1. Submit the Proof of Loss on Time

Disputes about whether an insured has complied with the duty to submit a timely, signed, sworn proof of loss give rise to many lawsuits.  Sometimes the policyholder prevails, and sometimes the insurance company wins (and the insured loses their claim). When the insured loses, it is generally because they have not submitted a timely, signed, sworn proof of loss.

The timing requirements for submission of a proof of loss are generally set forth in the insurance policy. In my experience, the most common deadlines are within 60 days of the loss or of the insurance company’s request although some policies use other time-frames. However, after a loss your policy may be a pile of ashes, and even if it is available, a layperson may have a difficult time interpreting it.

I think it is generally a good idea to assume the worst. In other words, if you think that the proof of loss due date may be approaching but cannot determine this for certain, file one. Certainly, if you receive a letter demanding a proof of loss, move quickly. Ideally, speak with your public adjuster immediately, and in any event make sure a signed, sworn proof of loss is submitted within the time frame set by the company. Failing to do so could cost you your claim. If for some reason you cannot do this, you should get a written extension (do not rely on oral assurances). 

2. Submit the Proof of Loss by a Reliable Method

The insurance company may tell you how to submit the proof of loss (in the policy, the letter demanding it, or the form itself). You should follow its instructions. However, it is good to use a backup - say, certified mail and email - which makes it more difficult for the insurer to claim it never received the proof of loss. Email is particularly good when you are up against the deadline, as it is very fast and it retains a copy of everything you have sent. Make sure you keep a copy of everything you send, and retain all certified mail documents.

3. Be Accurate

By signing the Proof of loss, with notarization, you are swearing that as far as you know it is correct. If it is not, the insurer may take the position that you have committed fraud. Guessing is generally undesirable. Everything on the form - the date of loss, its cause, the amount of loss - should be as accurate as possible.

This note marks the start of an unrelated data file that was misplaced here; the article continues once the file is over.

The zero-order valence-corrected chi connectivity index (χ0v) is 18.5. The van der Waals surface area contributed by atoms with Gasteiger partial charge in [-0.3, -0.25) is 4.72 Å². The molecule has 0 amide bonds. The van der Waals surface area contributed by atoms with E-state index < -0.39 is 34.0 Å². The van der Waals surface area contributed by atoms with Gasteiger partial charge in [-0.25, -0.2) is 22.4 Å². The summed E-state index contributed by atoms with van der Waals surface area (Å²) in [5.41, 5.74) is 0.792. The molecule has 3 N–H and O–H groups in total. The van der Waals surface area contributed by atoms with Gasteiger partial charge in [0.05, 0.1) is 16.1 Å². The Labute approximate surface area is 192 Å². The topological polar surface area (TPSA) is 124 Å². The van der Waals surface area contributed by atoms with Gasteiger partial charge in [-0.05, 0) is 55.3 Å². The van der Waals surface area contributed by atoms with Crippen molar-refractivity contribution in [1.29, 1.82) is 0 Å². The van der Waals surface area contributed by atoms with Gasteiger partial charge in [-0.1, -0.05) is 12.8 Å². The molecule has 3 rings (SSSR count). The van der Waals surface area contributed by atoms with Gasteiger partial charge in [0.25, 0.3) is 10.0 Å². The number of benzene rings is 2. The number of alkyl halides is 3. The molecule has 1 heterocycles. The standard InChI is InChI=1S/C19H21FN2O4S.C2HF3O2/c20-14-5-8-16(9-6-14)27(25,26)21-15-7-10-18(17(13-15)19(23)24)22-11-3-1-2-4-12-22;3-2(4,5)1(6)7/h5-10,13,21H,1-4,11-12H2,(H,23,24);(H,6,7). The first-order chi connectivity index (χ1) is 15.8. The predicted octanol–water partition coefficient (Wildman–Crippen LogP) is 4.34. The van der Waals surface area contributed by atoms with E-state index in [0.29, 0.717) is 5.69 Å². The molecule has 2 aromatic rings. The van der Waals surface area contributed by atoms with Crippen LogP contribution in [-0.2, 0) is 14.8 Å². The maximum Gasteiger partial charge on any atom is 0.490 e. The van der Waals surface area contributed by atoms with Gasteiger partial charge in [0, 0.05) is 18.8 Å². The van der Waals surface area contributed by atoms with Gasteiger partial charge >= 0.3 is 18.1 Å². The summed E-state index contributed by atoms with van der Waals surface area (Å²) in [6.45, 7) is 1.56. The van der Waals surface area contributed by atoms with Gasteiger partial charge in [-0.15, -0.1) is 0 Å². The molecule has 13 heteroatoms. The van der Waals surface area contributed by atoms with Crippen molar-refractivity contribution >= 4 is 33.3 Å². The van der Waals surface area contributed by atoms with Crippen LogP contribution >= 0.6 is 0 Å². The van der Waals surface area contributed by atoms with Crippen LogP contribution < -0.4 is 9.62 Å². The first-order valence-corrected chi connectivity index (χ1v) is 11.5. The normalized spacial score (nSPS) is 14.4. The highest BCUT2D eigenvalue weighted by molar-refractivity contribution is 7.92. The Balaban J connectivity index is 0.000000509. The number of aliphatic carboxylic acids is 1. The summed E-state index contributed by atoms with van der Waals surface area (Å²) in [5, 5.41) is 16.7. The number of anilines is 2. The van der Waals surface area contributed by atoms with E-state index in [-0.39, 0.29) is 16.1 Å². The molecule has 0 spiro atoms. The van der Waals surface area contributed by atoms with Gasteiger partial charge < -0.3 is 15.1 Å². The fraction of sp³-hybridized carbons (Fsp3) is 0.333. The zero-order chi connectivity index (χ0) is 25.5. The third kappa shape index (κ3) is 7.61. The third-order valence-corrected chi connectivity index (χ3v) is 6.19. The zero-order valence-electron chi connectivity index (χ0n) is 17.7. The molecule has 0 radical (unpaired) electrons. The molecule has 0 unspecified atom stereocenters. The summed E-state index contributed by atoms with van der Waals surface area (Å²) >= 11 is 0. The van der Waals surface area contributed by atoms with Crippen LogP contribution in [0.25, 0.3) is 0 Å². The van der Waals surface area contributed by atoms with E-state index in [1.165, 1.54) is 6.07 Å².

The insurer may plug in numbers - typically low ones - before it sends you the form.  If you sign the form with the insurance company's numbers, it may later claim you agreed to its calculation of the amount of loss.  If it entered (for instance) $25,000 for a $150,000 building loss, that is a problem. You should have someone who understands your loss review the insurer's numbers to determine if they are accurate. If not, you may have to submit a proof of loss setting forth the correct numbers or take other action to deal with the incorrect calculation. 

4. Be Thorough

Blank spots may result in the insurer rejecting the proof of loss or (less frequently) denying the claim. While sometimes unavoidable, answers like "to be determined" are not as good as an accurate number. Try to get an estimate for the building repairs sooner rather than later. If there are open items, indicate that on the form, but give the insurance company as much correct information as you can.  If you are living in a hotel, list your living expenses to-date (while also stating that they continue to accrue, giving specific figures if possible).

Also, the insurer will often ask that supporting documentation be submitted as part of the proof of loss, such as estimates, personal property inventories, and copies of receipts. You should include all such documents you are able to obtain with the proof of loss submission, and supplement your initial documents if more information becomes available. Again, retain a copy of everything you submit.

Lastly, if more than one person is making a claim - for instance, a husband and wife - they both need to sign the form, and of course it needs to be notarized.


Dealing with the proof of loss requirement can be a headache, and is the last thing most policyholders want to deal with following a disaster. However, careful attention to this important condition early in the process can avoid worse problems down the road.

Disclaimer: The above passage sets forth the author's musings regarding certain general principles relating to insurance. It is not legal advice. If you are interested in retaining counsel for the purpose of seeking legal advice regarding your own loss or claim, feel free to contact us at 734-648-8030.

9864 E Grand River Ave, Ste 110-305
Brighton, Michigan 48116